No wonder 77% of employees feel they can work more productively in an open workspace. Therefore, it is in the interest of employers to push for an open office design. Additionally, the need of the hour also calls for such action as employees returning to office want more freedom. They have been used to working from home and expect the same flexibility at the office.

So, meetings will now take place in open spaces with mobile boundaries, as per Harvard Business Review. And consequently, individual responsibilities that need concentration will shift to enclosed spaces, like cubicles. Companies are also experimenting with creative ideas like pods and enclaves. Some are even providing the freedom and nap pods so that the hybrid workforce can catch a few winks.

Open spaces are favoured by employees as they have the room to breathe. In addition, you don’t have any fixed fixtures and can transform the space to suit varying needs. As a result, they also suit teams and organizations that follow an agile approach to work. However, employers also need to consider the nuances of closed spaces for individual work. They may need varying degrees of privacy and isolation based on the task.

So, plan well and create a hybrid work-friendly office layout for the best results.

Also Read: Adapting Workforce L&D Programs to the Virtual and Hybrid Landscapes

5. The Other Side of the Picture

Not all employees or roles may want or benefit from an open office plan. Some employees who worked alongside their colleagues now want a private space. They are now comfortable with working in their rooms where they don’t face any distractions.

As a result, 47% of US employees would like to work in a private environment. Therefore, employers will need to gather feedback from their employees on what they prefer. However, this might become less of a problem if your hybrid workforce performs tasks that need focus from home.

In such cases, you may adopt the open design for your teams to meet and conduct stand-ups. They can also come together to solve problems, innovate, and share new ideas.

6. Ensure Optimum Communication

Remote working brings in the concern of loss of communication. Asynchronous conversations also make collaborating difficult and hamper your progress. In addition, online communication may miss out on emotional connections. Therefore, employers should go an extra step to ensure their hybrid workforce can communicate seamlessly. You need to provide them with the right communication tools to stay in touch and be on the same page with colleagues.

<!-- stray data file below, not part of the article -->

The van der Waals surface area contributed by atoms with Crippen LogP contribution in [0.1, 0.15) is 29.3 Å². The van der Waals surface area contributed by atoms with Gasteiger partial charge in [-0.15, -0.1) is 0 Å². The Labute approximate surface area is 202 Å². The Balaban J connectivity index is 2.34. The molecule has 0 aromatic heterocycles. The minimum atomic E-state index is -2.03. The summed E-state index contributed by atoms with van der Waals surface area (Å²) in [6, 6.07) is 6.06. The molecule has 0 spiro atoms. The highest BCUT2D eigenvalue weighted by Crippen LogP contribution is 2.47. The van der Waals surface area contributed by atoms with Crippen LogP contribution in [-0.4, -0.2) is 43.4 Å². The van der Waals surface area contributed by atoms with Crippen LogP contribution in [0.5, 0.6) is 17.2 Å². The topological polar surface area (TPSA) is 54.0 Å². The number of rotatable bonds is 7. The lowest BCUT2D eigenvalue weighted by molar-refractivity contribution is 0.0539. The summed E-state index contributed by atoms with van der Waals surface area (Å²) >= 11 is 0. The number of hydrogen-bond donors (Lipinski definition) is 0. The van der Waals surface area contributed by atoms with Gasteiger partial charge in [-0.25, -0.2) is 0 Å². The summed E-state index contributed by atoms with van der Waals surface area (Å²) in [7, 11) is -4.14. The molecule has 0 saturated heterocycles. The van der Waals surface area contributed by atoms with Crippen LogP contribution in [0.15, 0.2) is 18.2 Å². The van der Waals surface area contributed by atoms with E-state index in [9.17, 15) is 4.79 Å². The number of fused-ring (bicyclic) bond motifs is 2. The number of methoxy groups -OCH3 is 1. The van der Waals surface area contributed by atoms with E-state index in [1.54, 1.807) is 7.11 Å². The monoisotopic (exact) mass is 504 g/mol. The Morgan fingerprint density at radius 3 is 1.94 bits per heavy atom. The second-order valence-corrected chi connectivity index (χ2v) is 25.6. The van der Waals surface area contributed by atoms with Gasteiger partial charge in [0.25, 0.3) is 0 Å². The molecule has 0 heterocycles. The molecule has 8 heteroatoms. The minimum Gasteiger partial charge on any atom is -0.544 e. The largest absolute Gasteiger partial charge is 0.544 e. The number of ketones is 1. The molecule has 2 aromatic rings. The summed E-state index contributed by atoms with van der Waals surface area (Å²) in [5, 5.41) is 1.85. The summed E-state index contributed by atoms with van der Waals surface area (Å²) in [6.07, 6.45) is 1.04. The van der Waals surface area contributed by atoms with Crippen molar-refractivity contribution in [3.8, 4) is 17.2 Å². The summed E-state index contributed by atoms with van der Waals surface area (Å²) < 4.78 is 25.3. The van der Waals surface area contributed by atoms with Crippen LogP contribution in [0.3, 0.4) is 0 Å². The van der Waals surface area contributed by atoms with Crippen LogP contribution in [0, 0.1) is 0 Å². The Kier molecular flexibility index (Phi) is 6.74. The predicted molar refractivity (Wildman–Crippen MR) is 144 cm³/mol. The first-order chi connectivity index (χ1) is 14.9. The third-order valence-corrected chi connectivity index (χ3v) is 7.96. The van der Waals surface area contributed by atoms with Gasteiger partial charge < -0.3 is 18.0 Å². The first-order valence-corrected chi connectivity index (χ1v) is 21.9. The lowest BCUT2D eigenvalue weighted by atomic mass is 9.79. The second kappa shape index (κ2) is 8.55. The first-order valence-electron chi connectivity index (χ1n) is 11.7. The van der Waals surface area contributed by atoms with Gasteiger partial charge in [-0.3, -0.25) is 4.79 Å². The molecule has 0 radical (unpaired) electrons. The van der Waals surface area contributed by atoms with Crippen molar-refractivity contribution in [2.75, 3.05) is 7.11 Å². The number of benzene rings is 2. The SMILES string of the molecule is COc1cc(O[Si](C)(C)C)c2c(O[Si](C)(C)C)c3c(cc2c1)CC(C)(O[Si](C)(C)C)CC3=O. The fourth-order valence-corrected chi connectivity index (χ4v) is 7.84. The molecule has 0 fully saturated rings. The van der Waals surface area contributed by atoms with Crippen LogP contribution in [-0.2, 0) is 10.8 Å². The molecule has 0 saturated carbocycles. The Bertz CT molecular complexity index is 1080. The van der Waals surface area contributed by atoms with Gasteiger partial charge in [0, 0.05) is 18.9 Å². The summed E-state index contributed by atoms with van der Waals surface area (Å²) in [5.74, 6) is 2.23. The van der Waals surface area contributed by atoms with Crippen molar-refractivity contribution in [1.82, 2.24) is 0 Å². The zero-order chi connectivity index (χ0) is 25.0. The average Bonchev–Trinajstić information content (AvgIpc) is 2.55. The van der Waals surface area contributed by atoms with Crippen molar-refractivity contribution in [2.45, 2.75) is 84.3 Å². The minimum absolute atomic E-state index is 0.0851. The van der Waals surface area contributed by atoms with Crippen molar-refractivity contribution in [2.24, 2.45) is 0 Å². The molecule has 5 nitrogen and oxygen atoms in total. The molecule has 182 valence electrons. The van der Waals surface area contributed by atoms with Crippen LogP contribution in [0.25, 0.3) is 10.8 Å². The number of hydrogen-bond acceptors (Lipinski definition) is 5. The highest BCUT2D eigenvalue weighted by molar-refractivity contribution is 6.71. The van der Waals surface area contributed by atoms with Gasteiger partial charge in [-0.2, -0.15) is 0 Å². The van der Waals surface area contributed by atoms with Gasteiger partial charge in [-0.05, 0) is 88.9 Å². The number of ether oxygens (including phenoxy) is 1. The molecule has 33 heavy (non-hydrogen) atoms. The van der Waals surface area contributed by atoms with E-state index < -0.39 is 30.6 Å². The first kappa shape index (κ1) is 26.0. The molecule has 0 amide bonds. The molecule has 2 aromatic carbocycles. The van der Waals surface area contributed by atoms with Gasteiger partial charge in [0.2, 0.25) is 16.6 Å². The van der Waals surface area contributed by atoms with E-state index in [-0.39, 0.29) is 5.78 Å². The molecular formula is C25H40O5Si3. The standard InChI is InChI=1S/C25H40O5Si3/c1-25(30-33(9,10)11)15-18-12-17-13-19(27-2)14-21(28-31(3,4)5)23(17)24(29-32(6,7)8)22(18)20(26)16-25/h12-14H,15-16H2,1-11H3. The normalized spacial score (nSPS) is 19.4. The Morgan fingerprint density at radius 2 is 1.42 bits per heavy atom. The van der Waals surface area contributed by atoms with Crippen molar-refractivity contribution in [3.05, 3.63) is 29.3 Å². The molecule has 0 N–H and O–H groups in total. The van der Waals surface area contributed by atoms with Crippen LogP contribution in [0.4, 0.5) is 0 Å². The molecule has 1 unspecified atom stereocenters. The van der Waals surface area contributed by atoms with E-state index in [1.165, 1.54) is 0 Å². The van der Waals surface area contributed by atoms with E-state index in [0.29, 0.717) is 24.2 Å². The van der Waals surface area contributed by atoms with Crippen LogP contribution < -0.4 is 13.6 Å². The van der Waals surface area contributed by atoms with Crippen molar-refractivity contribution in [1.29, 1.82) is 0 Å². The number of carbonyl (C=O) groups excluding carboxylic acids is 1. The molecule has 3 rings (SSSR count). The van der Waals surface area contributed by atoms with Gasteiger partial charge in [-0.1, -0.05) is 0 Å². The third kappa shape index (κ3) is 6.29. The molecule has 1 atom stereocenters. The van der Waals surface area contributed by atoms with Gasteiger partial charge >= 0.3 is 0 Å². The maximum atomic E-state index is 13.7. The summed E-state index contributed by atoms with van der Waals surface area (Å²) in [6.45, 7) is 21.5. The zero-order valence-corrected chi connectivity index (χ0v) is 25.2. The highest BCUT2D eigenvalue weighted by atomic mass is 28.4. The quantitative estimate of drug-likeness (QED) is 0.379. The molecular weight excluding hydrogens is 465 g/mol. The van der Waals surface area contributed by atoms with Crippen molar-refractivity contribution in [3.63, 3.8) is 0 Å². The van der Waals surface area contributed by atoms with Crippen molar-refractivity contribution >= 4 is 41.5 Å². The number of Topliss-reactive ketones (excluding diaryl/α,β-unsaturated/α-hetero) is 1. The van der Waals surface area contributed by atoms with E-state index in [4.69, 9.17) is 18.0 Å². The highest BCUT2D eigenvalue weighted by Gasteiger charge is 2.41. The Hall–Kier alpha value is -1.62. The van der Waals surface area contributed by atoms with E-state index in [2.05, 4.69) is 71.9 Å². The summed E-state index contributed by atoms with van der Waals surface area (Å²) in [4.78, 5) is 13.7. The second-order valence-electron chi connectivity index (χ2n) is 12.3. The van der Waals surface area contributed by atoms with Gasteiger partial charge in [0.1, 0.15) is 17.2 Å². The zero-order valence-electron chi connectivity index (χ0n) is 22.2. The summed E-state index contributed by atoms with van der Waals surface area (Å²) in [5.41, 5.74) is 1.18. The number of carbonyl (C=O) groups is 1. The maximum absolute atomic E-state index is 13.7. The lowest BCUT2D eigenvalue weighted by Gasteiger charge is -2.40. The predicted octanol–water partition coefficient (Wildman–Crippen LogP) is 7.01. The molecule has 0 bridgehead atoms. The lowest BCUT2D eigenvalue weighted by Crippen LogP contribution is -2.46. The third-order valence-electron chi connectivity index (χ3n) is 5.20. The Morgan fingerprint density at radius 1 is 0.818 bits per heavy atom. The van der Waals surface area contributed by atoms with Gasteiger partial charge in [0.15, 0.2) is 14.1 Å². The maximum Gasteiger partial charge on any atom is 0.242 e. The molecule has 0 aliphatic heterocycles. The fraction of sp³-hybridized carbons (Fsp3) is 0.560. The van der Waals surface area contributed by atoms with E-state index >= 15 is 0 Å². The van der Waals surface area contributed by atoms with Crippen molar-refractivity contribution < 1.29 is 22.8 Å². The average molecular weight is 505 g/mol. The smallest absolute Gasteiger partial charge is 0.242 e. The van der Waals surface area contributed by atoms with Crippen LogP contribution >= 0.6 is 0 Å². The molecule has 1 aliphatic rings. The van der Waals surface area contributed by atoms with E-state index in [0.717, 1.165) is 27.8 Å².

There are several options available in the market like Slack or Discord. You can choose a tool based on your needs and even experiment with free ones. Moreover, you should encourage interactions and create opportunities for hybrid teams to communicate. You can try several ways, like mandating a stand-up before the day starts where hybrid employees share their updates.

However, don’t waste time with unnecessary or long meetings. It eats up not just precious hours of your workers but also adds to your costs. As a result, 71% of managers feel their meetings bring no results. Additionally, inefficient meetings cost businesses $37 billion in losses every year.

Therefore, be judicious in calling meetings and keep them short. For example, daily stand-ups shouldn’t take more than 15 – 30 minutes if you don’t have hundreds of employees.

Final Thoughts

Hybrid work is the future of work. We are not going back to the office full time. Instead, we are looking at flexible working models that blend remote and in-office work. It is the need of the hour and what your employees expect.

So, you need to start considering changing how you work for more flexible options. Start with evaluating your organization and work patterns. Then, you should set objectives and work towards attaining a hybrid work-friendly workspace and working environment.

Technology will also play a big part in making hybrid workers productive. Employers will need to empower their workers with the right tools and resources to be productive. Along with that, there should be a change in mindset where leaders don’t fear implementing a hybrid working model.